The Baptist distinctives are those eccesiological views or tendencies that are uniquely emphasized by Baptists. The earliest Baptists simply attempted to take the principle of sola scriptura and apply it to eccesiological matters. They would say that when local churches are brought under the lordship of Christ as it is revealed in Scripture, those churches will look a particular way. I’d argue that wherever you find these views, you have a Baptist (or perhaps better, baptistic) Christian, even if that identity isn’t affirmed in an overt way.
I’d argue Baptists have four unique emphases: a regenerate church membership, believer’s baptism by immersion, congregational freedom, and a free church in a free state. We believe that local churches should be communities of presumably regenerate individuals who’ve covenanted to walk together under Christ’s lordship for the sake of the gospel. We believe that only those who can give a credible salvation testimony should be baptized by full immersion and become church members. (I’d also argue only baptized believers should participate in the Lord’s Supper, but many Southern Baptists argue baptism shouldn’t be a prerequisite to communion.) We believe that the whole congregation should come together to make the most important decisions of the church (congregationalism) and that every church is a local outpost of the kingdom that is free to pursue Christ’s agenda for that body (local autonomy). We believe that God alone is Lord of the conscious and that authentic Christianity best thrives when full religious liberty is extended to all citizens in a particular land. Different Baptists will nuance each of these distinctives in different ways, but we’re pretty much agreed on the basics.
4. Which Baptist distinctive do you believe is most threatened in our contemporary context?
They’re all threatened to some degree, but I think congregationalism is far and away our distinctive that is most threatened. I think there are many reasons for this. Some Southern Baptists are overreacting to unhealthy manifestations of congregationalism: the tyranny of the majority, reckless congregational votes to terminate pastors, full church votes on even the most mundane matters, etc. Others are convinced congregationalism is incompatible with pastoral authority, often because they’ve experienced bad congregationalism, incompetent pastoral leadership, or both. Many are convinced congregationalism isn’t as efficient as other polity models-it takes time for a church to come together and seek Christ’s will for the body. Still others believe that congregationalism is simply not as biblical an option as some sort of pastoral rule, whether by a single pastor or a plurality of pastors (or elders).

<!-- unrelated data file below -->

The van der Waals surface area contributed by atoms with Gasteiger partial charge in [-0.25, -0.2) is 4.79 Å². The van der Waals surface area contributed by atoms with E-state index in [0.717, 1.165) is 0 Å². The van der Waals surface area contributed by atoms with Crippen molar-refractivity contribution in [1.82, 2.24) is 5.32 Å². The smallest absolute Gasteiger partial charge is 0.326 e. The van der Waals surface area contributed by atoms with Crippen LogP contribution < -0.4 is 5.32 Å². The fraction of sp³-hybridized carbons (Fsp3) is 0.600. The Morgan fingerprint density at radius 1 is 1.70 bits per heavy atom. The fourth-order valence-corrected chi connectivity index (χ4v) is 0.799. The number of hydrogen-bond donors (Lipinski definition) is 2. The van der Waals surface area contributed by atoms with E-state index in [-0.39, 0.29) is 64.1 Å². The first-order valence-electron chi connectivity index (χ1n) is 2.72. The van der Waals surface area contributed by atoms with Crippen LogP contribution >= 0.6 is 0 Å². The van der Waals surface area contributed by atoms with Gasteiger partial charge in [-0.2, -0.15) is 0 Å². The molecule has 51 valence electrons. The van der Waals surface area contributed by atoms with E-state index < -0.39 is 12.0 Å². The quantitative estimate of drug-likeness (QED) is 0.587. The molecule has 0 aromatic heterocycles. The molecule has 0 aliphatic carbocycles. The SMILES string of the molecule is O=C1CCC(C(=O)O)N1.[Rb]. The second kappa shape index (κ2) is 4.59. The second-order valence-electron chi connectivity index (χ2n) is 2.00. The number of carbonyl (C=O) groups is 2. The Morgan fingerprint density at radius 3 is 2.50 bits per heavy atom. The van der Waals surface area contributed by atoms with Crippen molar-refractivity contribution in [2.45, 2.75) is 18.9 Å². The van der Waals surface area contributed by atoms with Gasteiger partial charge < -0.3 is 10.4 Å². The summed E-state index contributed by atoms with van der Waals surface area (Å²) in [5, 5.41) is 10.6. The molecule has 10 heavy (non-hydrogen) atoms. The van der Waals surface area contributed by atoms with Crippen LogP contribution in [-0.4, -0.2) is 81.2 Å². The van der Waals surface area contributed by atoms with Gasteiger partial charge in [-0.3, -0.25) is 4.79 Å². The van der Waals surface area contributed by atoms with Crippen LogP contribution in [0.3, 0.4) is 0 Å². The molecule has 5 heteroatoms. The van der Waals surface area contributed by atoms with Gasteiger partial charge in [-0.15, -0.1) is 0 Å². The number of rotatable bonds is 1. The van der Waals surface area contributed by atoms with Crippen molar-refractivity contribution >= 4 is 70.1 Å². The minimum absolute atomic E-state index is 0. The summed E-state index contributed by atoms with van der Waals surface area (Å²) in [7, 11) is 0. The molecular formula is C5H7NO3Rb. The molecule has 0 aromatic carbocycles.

We need to admit that congregationalism as we practice it isn’t a perfect reflection of the New Testament. In the apostolic era, they had apostles who exercised authority over the whole church. Yet we also see that the congregation often made certain key decisions, particularly the setting apart of elders and deacons and the final act of church discipline. I call the New Testament model “apostolic congregationalism.” Since most Baptists agree that the apostolic office didn’t continue past the original apostles, we’ve attempted to adapt what we can of New Testament polity to a world without apostles. I’d argue this is a pastor-led congregationalism, where the pastor or pastors lead the body through the ministry of the Word but the whole church at the very least sets apart pastors and deacons, practices church discipline, and (for the sake of prudence) approves of the budget and important church property matters. Everything else can be contextual from congregation to congregation.